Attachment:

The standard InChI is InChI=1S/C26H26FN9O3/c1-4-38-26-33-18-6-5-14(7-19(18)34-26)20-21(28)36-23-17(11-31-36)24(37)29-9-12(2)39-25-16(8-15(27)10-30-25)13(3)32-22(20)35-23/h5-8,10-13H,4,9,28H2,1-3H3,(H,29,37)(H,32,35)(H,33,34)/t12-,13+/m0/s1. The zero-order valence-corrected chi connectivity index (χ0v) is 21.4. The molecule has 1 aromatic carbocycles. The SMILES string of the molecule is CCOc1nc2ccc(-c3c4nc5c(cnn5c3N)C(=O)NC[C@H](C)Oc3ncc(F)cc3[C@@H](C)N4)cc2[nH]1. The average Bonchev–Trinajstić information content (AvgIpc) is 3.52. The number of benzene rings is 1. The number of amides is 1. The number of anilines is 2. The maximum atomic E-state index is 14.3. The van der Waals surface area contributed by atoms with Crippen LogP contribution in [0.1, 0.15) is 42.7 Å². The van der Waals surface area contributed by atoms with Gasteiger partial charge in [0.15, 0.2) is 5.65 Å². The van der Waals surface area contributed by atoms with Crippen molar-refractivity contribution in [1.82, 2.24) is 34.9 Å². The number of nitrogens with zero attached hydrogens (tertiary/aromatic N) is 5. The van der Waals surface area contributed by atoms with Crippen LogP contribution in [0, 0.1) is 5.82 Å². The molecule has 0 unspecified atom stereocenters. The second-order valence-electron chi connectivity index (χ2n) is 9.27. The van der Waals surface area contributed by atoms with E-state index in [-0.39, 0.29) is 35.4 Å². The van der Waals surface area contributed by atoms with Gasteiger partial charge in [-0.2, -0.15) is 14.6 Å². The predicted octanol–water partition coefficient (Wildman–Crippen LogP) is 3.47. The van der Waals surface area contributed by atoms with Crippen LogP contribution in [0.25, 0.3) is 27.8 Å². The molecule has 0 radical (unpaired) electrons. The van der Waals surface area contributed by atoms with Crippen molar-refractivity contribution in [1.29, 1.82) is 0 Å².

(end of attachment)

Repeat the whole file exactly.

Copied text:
The standard InChI is InChI=1S/C26H26FN9O3/c1-4-38-26-33-18-6-5-14(7-19(18)34-26)20-21(28)36-23-17(11-31-36)24(37)29-9-12(2)39-25-16(8-15(27)10-30-25)13(3)32-22(20)35-23/h5-8,10-13H,4,9,28H2,1-3H3,(H,29,37)(H,32,35)(H,33,34)/t12-,13+/m0/s1. The zero-order valence-corrected chi connectivity index (χ0v) is 21.4. The molecule has 1 aromatic carbocycles. The SMILES string of the molecule is CCOc1nc2ccc(-c3c4nc5c(cnn5c3N)C(=O)NC[C@H](C)Oc3ncc(F)cc3[C@@H](C)N4)cc2[nH]1. The average Bonchev–Trinajstić information content (AvgIpc) is 3.52. The number of benzene rings is 1. The number of amides is 1. The number of anilines is 2. The maximum atomic E-state index is 14.3. The van der Waals surface area contributed by atoms with Crippen LogP contribution in [0.1, 0.15) is 42.7 Å². The van der Waals surface area contributed by atoms with Gasteiger partial charge in [0.15, 0.2) is 5.65 Å². The van der Waals surface area contributed by atoms with Crippen molar-refractivity contribution in [1.82, 2.24) is 34.9 Å². The number of nitrogens with zero attached hydrogens (tertiary/aromatic N) is 5. The van der Waals surface area contributed by atoms with Crippen LogP contribution in [0, 0.1) is 5.82 Å². The molecule has 0 unspecified atom stereocenters. The second-order valence-electron chi connectivity index (χ2n) is 9.27. The van der Waals surface area contributed by atoms with E-state index in [-0.39, 0.29) is 35.4 Å². The van der Waals surface area contributed by atoms with Gasteiger partial charge in [-0.2, -0.15) is 14.6 Å². The predicted octanol–water partition coefficient (Wildman–Crippen LogP) is 3.47. The van der Waals surface area contributed by atoms with Crippen LogP contribution in [0.25, 0.3) is 27.8 Å². The molecule has 0 radical (unpaired) electrons. The van der Waals surface area contributed by atoms with Crippen molar-refractivity contribution in [1.29, 1.82) is 0 Å².